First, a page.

Brand new American Sublime
Brand new American Sublime
The play takes its name from the art movement of the late 19th century that reveled in dramatic American wilderness scenes in which the artist freely altered what he saw and exaggerated the grandeur of scale to create a sense of incipient danger and to inspire awe. Inviting metaphorical stuff for a playwright, and Lynch cues off the painting to mine metaphor throughout.
First-time producer Terry Hempleman wisely sets Sublime in a real gallery. Gallery Atitlan has the appropriate lighting and bare spaces that interconnect. All the set required was a large reproduction of a Bierstadt painting, a museum label - with its brief spiel on the work and its provenance - and a museum bench.
Hokey Todd and his wife Constance breeze into the American wing of a large museum to sit and gaze at Albert Bierstadt's 1866 canvas, "Storm in the Rockies, Mount Rosalie." They talk of America before it was spoiled, and kiss. The kiss heats up, and a guard's voice from stage right calls, "Get a room." It's a great beginning.
The museum guard, an impressionable young man who is new in his job, suspects that they are up to no good, but his cheap two-way radio won't work, and he's torn between fetching help and leaving the pair alone with the Bierstadt. What's more, a VIP is expected at any minute to visit a special exhibit, a VIP in a turban, we learn from Todd. The couple name the young man "Guard" because that's all his name badge reveals, and they manipulate him with a story of losing a much-wanted son. Their stories don't mesh, but Guard is caught by Constance's remark that she glimpses a special quality in him. "The storm is approaching," predicts Todd, perhaps over-signaling metaphor. The couple clearly have some sort of agenda for lonely Guard, and their unpredictable conversation hints (too vaguely) at a belief that they are doing God's work in the cause of patriotism.
Terry Hempleman's commonplace Todd convinces. Todd likes to lead boys on mountain camping expeditions. Wherever he goes he carries with him Sir Swiss Army Penknife, Mr. Pretty, a gun, and a folding shovel to "dig deep" when you need to. He shows hints of paranoid, survivalist thinking and white supremacist leanings. In fact, it is only now, as I write and wrestle with this play, that I have dug deep enough to understand that Todd and Constance are fanatics. Lynch's script needs more shading to help an audience intuit the couple's motivation, but she succeeds in pointing out the ordinary face that extremism can present.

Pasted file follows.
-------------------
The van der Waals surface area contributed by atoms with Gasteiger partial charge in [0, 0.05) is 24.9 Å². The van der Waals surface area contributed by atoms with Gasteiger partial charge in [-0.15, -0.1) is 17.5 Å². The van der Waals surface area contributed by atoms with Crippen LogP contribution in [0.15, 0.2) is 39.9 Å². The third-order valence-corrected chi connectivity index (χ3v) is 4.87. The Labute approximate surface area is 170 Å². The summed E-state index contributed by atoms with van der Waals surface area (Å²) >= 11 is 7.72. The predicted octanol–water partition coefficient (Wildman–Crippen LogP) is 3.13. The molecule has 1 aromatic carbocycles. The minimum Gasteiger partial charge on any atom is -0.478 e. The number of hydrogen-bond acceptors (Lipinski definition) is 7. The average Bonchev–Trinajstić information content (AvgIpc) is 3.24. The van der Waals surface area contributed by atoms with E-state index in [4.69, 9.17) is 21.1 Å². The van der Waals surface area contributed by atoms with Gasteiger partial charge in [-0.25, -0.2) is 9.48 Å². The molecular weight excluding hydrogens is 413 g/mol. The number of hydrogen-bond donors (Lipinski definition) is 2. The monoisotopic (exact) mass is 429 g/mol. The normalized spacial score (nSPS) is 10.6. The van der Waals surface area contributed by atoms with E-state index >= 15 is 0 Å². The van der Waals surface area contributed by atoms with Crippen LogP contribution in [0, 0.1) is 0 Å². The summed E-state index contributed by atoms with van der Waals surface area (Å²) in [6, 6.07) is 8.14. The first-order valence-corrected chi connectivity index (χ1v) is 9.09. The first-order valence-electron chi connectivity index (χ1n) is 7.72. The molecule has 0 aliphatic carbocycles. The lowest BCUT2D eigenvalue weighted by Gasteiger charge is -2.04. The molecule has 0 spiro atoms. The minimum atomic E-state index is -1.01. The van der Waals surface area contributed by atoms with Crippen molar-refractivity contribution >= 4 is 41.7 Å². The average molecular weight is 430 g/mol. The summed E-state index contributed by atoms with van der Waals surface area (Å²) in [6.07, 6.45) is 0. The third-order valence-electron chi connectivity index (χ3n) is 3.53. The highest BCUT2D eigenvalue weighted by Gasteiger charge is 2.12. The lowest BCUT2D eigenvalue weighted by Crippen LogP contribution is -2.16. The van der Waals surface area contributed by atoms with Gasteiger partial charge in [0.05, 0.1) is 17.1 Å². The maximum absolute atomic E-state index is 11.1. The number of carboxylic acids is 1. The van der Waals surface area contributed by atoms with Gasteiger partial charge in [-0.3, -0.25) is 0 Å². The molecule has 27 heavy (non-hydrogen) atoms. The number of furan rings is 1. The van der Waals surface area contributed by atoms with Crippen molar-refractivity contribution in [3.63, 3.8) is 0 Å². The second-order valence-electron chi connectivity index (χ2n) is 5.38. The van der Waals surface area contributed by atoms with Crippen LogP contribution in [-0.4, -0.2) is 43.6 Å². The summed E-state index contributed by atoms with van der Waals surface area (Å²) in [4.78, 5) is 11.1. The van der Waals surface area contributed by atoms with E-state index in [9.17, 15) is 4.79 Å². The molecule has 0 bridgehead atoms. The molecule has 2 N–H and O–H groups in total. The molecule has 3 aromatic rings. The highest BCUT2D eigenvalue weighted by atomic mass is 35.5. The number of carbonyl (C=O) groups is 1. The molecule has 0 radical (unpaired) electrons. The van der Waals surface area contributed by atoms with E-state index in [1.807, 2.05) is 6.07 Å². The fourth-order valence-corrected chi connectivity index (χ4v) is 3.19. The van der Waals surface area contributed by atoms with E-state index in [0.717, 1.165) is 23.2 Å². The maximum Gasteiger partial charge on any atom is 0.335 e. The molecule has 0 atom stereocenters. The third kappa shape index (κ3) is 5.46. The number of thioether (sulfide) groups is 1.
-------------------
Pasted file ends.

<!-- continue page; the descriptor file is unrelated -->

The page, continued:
Constance, too, is seemingly wholesome. Appropriately, Todd calls her "Con" for short. Amy McDonald plays her as a sometimes motherly, sometimes sensuous, woman who can work herself into a fury of grief over the questionable dead son. I sensed that they had done this many times before.
Accomplished young Casey Greig compels as Guard. I felt concerned for him. Greig fills Guard with an unspoken yearning for approval. This vulnerable youth likes fantasy, the comic-book life of heroes, guns and "big-tit women trying to get your head cut off," pliable material for Todd and Con to mold.
The denouement comes over Guard's crackly radio, and it's neither clear nor dramatic enough. And I didn't buy that Todd and Con would sit around in the darkened gallery, playing camp games with a flashlight at play's end.
Sublime packs topicality and potential. Lynch's writing is strong, often surprising and funny, but the play's focus must tighten. My take? American Sublime needs more of the sturm and drang that is evident in Bierstadt's overtly dramatic painting that inspired the notion for this promising thriller.
American Sublime April 15 – May 1, 2005. Fridays - Saturdays 8:00 p.m. and Sundays 7:00 p.m. Special performance Monday 25 8:00 p.m. Tickets $10 - $15. Building 7 Productions, Atitlan Gallery, 609, South 10th Street, Minneapolis. Call 612-436-5555.